05/05/2021, 11.02
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Pope: Fruits of prayer the greatest miracle a Christian can achieve

“Those who live in big cities, where everything is artificial and functional, risk losing the ability to contemplate”, which “is not primarily a way of doing, but a way of being”. "Contemplation is a look of faith fixed on Jesus. 'I look at him and he looks at me'".

Vatican City (AsiaNews) - "What comes from prayer and not from the self-presumption, what is purified by humility, even if it is an act of secluded and silent love, is the greatest miracle a Christian can achieve," reflected Pope Francis this Wednesday dedicating the catechesis for the general audience to contemplative prayer.

Held once again in his private library, during the audience the Pope also recalled the Rosary of the "prayer marathon" to ask for the end of the pandemic that will be led by the shrine of the Blessed Virgin of the Rosary (Namyang), in South Korea.

“In this month of May - he said - Marian shrines all over the world are united in the recitation of the Rosary to invoke the end of the pandemic and the resumption of social and work activities. Today the Shrine of the Blessed Virgin of the Rosary, in South Korea, leads the prayer. We join in the prayer for the Blessed Virgin Mary, praying especially for children and adolescents”.

Previously, in his reflection, Francis stressed that "the contemplative dimension of the human being - which is not yet contemplative prayer - is a bit like the 'salt' of life: it gives flavour, gives taste to our days. You can contemplate looking at the sun that rises in the morning, or the trees that become green in spring; you can contemplate listening to music or birdsong, reading a book, in front of a work of art or that masterpiece that is the human face ... ".

But “those who live in big cities, where everything is artificial and functional, risk losing the ability to contemplate”, which “is not primarily a way of doing, but a way of being. Being contemplative does not depend on the eyes, but on the heart. And here prayer comes into play, as an act of faith and love, as the 'breath' of our relationship with God. Prayer purifies the heart and, with it, also illuminates the gaze, allowing us to grasp reality from another point of view".

In this regard, the Pope recalled, the Catechism quotes a famous testimony of the Holy Curé of Ars: "Contemplation is a gaze of faith fixed on Jesus. 'I look at him and he looks at me'".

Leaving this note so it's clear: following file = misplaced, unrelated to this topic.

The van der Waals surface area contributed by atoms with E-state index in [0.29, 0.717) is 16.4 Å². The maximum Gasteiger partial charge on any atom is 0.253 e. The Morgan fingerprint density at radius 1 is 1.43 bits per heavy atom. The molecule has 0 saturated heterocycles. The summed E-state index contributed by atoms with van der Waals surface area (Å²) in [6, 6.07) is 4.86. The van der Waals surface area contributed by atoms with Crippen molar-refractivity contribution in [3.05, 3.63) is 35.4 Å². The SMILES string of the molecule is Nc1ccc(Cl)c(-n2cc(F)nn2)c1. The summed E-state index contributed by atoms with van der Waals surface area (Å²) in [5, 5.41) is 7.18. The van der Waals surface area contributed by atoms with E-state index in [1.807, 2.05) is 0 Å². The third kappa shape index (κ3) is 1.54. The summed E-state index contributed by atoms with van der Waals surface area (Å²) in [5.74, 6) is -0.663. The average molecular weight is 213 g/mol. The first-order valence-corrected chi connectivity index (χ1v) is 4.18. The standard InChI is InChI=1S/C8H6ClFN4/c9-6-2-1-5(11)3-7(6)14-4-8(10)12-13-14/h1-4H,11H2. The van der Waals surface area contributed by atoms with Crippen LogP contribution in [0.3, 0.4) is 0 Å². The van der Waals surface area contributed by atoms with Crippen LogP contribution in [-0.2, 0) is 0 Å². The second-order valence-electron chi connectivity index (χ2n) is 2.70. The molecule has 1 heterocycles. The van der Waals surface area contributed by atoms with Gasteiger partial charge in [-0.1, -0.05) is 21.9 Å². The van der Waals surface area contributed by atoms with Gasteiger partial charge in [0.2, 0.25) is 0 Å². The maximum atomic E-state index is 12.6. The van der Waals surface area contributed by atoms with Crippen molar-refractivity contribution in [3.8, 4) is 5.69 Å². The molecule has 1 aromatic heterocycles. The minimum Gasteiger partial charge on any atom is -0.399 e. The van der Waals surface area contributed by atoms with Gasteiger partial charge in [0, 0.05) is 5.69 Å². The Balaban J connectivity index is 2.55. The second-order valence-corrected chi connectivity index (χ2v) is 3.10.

“Everything comes from there: from a heart that feels looked upon with love. Then reality is contemplated with different eyes. 'I look at him, and he looks at me!'. It is like this: in loving contemplation, typical of the most intimate prayer, many words are not needed: a glance is enough, it is enough to be convinced that our life is surrounded by a great and faithful love from which nothing can ever separate us. Jesus was the master of this gaze. In his life there has never been a lack of times, spaces, silences, the loving communion that allows existence not to be devastated by the inevitable trials, but to keep beauty intact. His secret was his relationship with Heavenly Father. Let's think about the event of the Transfiguration. The Gospels place this episode at the critical moment of Jesus' mission, when contestation and rejection grow around him. Even among his disciples many do not understand this and go away; one of the Twelve harboured thoughts of treason. Jesus begins to speak openly of the sufferings and death that await him in Jerusalem. It is in this context that Jesus climbs a high mountain with Peter, James and John. He says the Gospel of Mark: "he was transfigured before them and His clothes became dazzling white, whiter than anyone in the world could bleach them." (9,2-3). Just at the moment when Jesus is misunderstood, just when everything seems to blur in a whirlwind of misunderstandings, that is where a divine light shines. It is the light of the Father's love, which fills the heart of the Son and transfigures the whole person of him.”

"Some masters of spirituality of the past have understood contemplation as the opposite of action, and have exalted those vocations that flee the world and its problems to devote themselves entirely to prayer. In reality, in Jesus Christ and in the Gospel there is no contrast between contemplation and action. It may have come from the influence of some Neoplatonic philosopher, but it is certainly a dualism that does not belong to the Christian message. There is one great call in the Gospel, and that is to follow Jesus on the path of love. This is the apex and the center of everything. In this sense, charity and contemplation are synonymous, they say the same thing. St. John of the Cross argued that a small act of pure love is more useful to the Church than all other works ut together ".

"Prayer - he added, in greeting to the German-speaking faithful - is not an activity to be carried out only in moments of rest, but also during our daily life as a breath of our living relationship with God".


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